Increasing Access to CBT for Psychosis: Development, Feasibility, and Acceptability of a Specialized Outpatient Service Academic Article uri icon

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abstract

  • Despite the increasing demand for cognitive behavioural therapy for psychosis (CBTp), the existing literature is lacking in terms of models for sustainable implementation. The aims of this study were to: (a) describe the development of a specialized CBTp Service; (b) report demographic characteristics and referral patterns over 1 year to examine feasibility; and (c) review feedback from participants in group-based CBTp to examine acceptability. Data were analyzed from 126 referrals (M = 35.52, SD = 13.06, 59.5% men) to an outpatient CBTp Service at the Centre for Addiction and Mental Health (Toronto, Ontario) between January 2019 to January 2020. Anonymous feedback was obtained from 54 individuals who completed group-based CBTp. Positive symptoms and distressing emotions were the main reasons for referral. Over half of eligible referrals scheduled an intake assessment and 70% of individuals who completed this assessment attended further treatment. Primary reasons for service refusal were scheduling conflicts and illness-related barriers. The total service wait-time was two months, with the longest delay between dates of referral and initial contact. Satisfaction with the quality of CBTp and its components was rated high among group members. Although variable wait-times and engagement levels were identified across stages of the referral process, the CBTp Service demonstrates preliminary feasibility and acceptability, and provides a model of service delivery to incorporate within future CBTp implementation efforts in Canada.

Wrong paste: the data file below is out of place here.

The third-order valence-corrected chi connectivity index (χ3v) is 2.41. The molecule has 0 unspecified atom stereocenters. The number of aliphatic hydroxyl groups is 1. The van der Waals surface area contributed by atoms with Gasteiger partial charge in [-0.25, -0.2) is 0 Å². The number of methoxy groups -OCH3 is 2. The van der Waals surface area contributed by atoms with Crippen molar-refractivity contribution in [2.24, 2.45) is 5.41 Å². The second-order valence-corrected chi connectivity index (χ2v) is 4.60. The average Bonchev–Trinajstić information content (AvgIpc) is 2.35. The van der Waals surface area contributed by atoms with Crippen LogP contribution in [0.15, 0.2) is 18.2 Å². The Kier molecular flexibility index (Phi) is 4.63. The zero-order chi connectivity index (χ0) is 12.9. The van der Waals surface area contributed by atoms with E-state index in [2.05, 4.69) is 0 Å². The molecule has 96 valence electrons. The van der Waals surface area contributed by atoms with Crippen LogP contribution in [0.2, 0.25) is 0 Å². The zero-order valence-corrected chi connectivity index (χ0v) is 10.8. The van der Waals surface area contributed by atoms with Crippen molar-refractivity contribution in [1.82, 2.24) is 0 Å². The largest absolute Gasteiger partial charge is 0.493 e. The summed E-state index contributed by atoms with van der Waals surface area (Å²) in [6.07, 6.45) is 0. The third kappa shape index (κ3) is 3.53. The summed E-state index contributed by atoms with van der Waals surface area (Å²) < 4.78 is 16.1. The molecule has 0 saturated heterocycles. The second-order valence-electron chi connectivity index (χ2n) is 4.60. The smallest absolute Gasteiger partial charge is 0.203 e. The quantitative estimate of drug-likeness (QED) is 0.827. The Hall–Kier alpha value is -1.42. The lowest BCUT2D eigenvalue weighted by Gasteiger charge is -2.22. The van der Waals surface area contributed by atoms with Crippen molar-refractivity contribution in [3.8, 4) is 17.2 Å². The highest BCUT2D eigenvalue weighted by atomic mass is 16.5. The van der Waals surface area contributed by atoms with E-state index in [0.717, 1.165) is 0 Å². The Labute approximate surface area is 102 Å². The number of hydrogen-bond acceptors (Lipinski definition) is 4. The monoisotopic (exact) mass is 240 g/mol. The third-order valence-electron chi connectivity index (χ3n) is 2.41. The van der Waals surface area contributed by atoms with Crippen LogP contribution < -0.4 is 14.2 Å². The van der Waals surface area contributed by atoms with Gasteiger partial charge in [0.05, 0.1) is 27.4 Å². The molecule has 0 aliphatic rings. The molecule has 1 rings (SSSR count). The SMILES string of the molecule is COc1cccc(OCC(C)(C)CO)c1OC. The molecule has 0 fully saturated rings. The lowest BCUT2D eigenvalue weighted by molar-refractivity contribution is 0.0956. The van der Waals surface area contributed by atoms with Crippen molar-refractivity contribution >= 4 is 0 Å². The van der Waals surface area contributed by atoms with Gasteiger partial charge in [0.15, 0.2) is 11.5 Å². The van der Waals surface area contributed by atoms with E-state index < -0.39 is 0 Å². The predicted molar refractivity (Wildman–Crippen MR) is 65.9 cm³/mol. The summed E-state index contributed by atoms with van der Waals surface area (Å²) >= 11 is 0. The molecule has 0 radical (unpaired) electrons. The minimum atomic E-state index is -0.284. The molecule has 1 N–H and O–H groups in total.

authors

  • Grossman, Michael J
  • Doell, Faye K
  • Watson-Gaze, James
  • Baer, Larry
  • Martins, Felicia
  • Kidd, Sean A

publication date

  • November 2022